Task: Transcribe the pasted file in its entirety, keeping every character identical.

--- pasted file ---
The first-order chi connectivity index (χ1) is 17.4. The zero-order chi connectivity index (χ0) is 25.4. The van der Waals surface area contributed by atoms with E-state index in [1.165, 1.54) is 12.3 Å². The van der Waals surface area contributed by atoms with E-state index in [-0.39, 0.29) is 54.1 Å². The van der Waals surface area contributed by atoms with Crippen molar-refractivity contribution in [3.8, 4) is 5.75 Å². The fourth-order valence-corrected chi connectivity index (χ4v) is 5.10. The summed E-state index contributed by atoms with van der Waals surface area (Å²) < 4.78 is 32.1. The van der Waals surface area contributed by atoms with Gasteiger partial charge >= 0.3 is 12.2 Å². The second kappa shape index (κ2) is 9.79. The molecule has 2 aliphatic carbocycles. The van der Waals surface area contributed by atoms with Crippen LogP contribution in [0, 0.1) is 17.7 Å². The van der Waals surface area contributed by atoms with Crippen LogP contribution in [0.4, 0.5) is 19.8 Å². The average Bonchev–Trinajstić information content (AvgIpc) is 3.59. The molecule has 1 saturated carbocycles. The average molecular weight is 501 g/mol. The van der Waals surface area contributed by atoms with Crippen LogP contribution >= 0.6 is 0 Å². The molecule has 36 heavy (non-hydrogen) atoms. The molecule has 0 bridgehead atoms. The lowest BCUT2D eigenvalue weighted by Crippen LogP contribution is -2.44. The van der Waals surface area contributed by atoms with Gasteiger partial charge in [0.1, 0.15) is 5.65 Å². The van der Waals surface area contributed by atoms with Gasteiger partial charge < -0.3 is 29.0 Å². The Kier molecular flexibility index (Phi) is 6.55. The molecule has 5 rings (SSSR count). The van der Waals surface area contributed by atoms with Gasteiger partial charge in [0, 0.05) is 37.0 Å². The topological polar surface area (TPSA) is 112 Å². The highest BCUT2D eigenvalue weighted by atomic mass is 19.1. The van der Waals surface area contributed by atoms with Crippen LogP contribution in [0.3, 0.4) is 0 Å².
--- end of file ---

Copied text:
The first-order chi connectivity index (χ1) is 17.4. The zero-order chi connectivity index (χ0) is 25.4. The van der Waals surface area contributed by atoms with E-state index in [1.165, 1.54) is 12.3 Å². The van der Waals surface area contributed by atoms with E-state index in [-0.39, 0.29) is 54.1 Å². The van der Waals surface area contributed by atoms with Crippen molar-refractivity contribution in [3.8, 4) is 5.75 Å². The fourth-order valence-corrected chi connectivity index (χ4v) is 5.10. The summed E-state index contributed by atoms with van der Waals surface area (Å²) < 4.78 is 32.1. The van der Waals surface area contributed by atoms with Gasteiger partial charge >= 0.3 is 12.2 Å². The second kappa shape index (κ2) is 9.79. The molecule has 2 aliphatic carbocycles. The van der Waals surface area contributed by atoms with Crippen LogP contribution in [0, 0.1) is 17.7 Å². The van der Waals surface area contributed by atoms with Crippen LogP contribution in [0.4, 0.5) is 19.8 Å². The average Bonchev–Trinajstić information content (AvgIpc) is 3.59. The molecule has 1 saturated carbocycles. The average molecular weight is 501 g/mol. The van der Waals surface area contributed by atoms with Crippen LogP contribution >= 0.6 is 0 Å². The molecule has 36 heavy (non-hydrogen) atoms. The molecule has 0 bridgehead atoms. The lowest BCUT2D eigenvalue weighted by Crippen LogP contribution is -2.44. The van der Waals surface area contributed by atoms with Gasteiger partial charge in [0.1, 0.15) is 5.65 Å². The van der Waals surface area contributed by atoms with Gasteiger partial charge < -0.3 is 29.0 Å². The Kier molecular flexibility index (Phi) is 6.55. The molecule has 5 rings (SSSR count). The van der Waals surface area contributed by atoms with Gasteiger partial charge in [0, 0.05) is 37.0 Å². The topological polar surface area (TPSA) is 112 Å². The highest BCUT2D eigenvalue weighted by atomic mass is 19.1. The van der Waals surface area contributed by atoms with Crippen LogP contribution in [0.3, 0.4) is 0 Å².